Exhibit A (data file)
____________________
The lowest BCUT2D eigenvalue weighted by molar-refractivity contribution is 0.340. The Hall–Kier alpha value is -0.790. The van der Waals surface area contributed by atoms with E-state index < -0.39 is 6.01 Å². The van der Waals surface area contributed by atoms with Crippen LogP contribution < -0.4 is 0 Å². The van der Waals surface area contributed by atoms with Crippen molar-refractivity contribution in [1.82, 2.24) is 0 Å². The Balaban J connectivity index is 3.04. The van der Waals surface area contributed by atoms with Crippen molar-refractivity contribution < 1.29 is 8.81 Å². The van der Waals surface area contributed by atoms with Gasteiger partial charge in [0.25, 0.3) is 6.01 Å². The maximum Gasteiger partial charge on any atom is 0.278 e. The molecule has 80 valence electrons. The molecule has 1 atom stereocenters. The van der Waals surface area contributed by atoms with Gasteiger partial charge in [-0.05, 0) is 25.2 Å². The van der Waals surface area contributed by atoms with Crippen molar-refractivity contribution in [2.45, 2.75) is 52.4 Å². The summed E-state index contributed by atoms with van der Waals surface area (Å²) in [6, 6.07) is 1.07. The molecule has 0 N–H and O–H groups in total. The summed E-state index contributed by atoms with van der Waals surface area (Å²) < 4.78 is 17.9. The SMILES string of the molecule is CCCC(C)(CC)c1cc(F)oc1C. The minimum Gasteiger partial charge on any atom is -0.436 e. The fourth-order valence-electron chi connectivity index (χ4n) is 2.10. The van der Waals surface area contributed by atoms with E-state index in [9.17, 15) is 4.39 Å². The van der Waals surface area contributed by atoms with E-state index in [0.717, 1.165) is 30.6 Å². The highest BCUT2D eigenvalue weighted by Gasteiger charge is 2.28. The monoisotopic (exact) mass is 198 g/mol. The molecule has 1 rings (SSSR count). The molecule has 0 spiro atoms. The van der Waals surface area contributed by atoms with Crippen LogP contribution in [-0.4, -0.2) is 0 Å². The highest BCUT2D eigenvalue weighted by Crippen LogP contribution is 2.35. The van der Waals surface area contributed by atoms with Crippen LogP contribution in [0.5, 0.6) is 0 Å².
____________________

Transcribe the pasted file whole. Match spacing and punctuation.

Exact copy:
The lowest BCUT2D eigenvalue weighted by molar-refractivity contribution is 0.340. The Hall–Kier alpha value is -0.790. The van der Waals surface area contributed by atoms with E-state index < -0.39 is 6.01 Å². The van der Waals surface area contributed by atoms with Crippen LogP contribution < -0.4 is 0 Å². The van der Waals surface area contributed by atoms with Crippen molar-refractivity contribution in [1.82, 2.24) is 0 Å². The Balaban J connectivity index is 3.04. The van der Waals surface area contributed by atoms with Crippen molar-refractivity contribution < 1.29 is 8.81 Å². The van der Waals surface area contributed by atoms with Gasteiger partial charge in [0.25, 0.3) is 6.01 Å². The maximum Gasteiger partial charge on any atom is 0.278 e. The molecule has 80 valence electrons. The molecule has 1 atom stereocenters. The van der Waals surface area contributed by atoms with Gasteiger partial charge in [-0.05, 0) is 25.2 Å². The van der Waals surface area contributed by atoms with Crippen molar-refractivity contribution in [2.45, 2.75) is 52.4 Å². The summed E-state index contributed by atoms with van der Waals surface area (Å²) in [6, 6.07) is 1.07. The molecule has 0 N–H and O–H groups in total. The summed E-state index contributed by atoms with van der Waals surface area (Å²) < 4.78 is 17.9. The SMILES string of the molecule is CCCC(C)(CC)c1cc(F)oc1C. The minimum Gasteiger partial charge on any atom is -0.436 e. The fourth-order valence-electron chi connectivity index (χ4n) is 2.10. The van der Waals surface area contributed by atoms with E-state index in [9.17, 15) is 4.39 Å². The van der Waals surface area contributed by atoms with E-state index in [0.717, 1.165) is 30.6 Å². The highest BCUT2D eigenvalue weighted by Gasteiger charge is 2.28. The monoisotopic (exact) mass is 198 g/mol. The molecule has 1 rings (SSSR count). The molecule has 0 spiro atoms. The van der Waals surface area contributed by atoms with Crippen LogP contribution in [-0.4, -0.2) is 0 Å². The highest BCUT2D eigenvalue weighted by Crippen LogP contribution is 2.35. The van der Waals surface area contributed by atoms with Crippen LogP contribution in [0.5, 0.6) is 0 Å².